PHIL MICKELSON took to the course today before playing in one of the most controversial events in the golf calendar.
The American is one of the big names teeing off at the Saudi Arabia International this weekend, and tested the Al Mooraj course during the pro-am event today.
Phil Mickelson in action at the Saudi Arabia International pro-am eventCredit: GETTY IMAGES
Mickelson is playing the Saudi Arabia International for the second timeCredit: GETTY IMAGES
Mickelson was joined at the pro-am by His Excellency Yasir Al-RumayyanCredit: GETTY IMAGES
‘Lefty’ played with the chairman of the Saudi Golf Federation, His Excellency Yasir Al-Rumayyan at the pro-am before the event kicks off tomorrow.
Mickelson is a 90/1 outsider to win the event, with compatriot Dustin Johnson the favourite at 5/1. Bryson DeChambeau, Tommy Fleetwood and Sergio Garcia are among the other big names teeing off tomorrow.
It is the second time Mickelson has played the event. He received criticism last year for accepting the invitation due to the country’s appalling human rights record.
With the event desperate to pull in top names, Tiger Woods has twice turned down an opportunity to play, having been offered a whopping $3million.
While a range of tournaments take place in countries with poor human rights records, the difference is this event is backed directly by the Saudi government.
That government – led by Prince Mohammed bin Salman – came in for worldwide scrutiny after the killing of journalist Jamal Khashoggi in October 2018.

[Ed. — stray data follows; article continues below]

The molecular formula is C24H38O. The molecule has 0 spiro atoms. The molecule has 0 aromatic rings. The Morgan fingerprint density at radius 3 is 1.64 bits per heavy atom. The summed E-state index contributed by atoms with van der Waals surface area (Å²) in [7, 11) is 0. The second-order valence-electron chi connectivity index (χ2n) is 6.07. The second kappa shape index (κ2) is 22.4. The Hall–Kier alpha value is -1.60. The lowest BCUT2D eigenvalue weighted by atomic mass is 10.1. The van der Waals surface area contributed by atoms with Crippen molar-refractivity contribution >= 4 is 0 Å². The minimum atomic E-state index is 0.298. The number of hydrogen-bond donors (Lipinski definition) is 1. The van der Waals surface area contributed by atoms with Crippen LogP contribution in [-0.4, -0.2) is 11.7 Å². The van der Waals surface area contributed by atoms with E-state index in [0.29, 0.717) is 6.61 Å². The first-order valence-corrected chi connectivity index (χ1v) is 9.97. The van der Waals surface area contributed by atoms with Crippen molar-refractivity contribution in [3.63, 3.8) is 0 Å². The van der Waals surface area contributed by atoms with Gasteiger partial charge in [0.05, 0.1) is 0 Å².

Mickelson is skipping the Waste Management Phoenix Open in order to play in the controversial European Tour event.
He defended his decision to play in last year’s event, telling ESPN in January 2020: “I knew that criticism would come with this.
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Tiger Woods, with his son Charlie, turned down $3m to appear
“But I’m excited to go. I’m looking forward to it. I just figured that would be the case. I feel good in the sense that I’ve supported the Phoenix Open for 30 years.
“I’ve turned down opportunities for 20 years now to go over to different parts of the world. I’m at a point now where I want to take advantage of it. I want to go see it.”
Woods – who is missing the Phoenix Open through injury – explained in 2019 why he declined to take part.
He said: “I just didn’t want to go over there. It’s a long way.
“I understand the politics behind it but also the game of golf can help heal a lot of that, too. It can help grow it and also a lot of top players are going to be playing there.
“It’s traditionally not a golf hotbed, the Middle East, but it has grown quite a bit. I remember going to Dubai for my first time and seeing maybe two or three buildings in the skyline. Now there is a New York city skyline. Again, golf has grown. There were only a few courses when I went to Dubai and now they’re everywhere. Same with Abu Dhabi and maybe eventually in Saudi Arabia.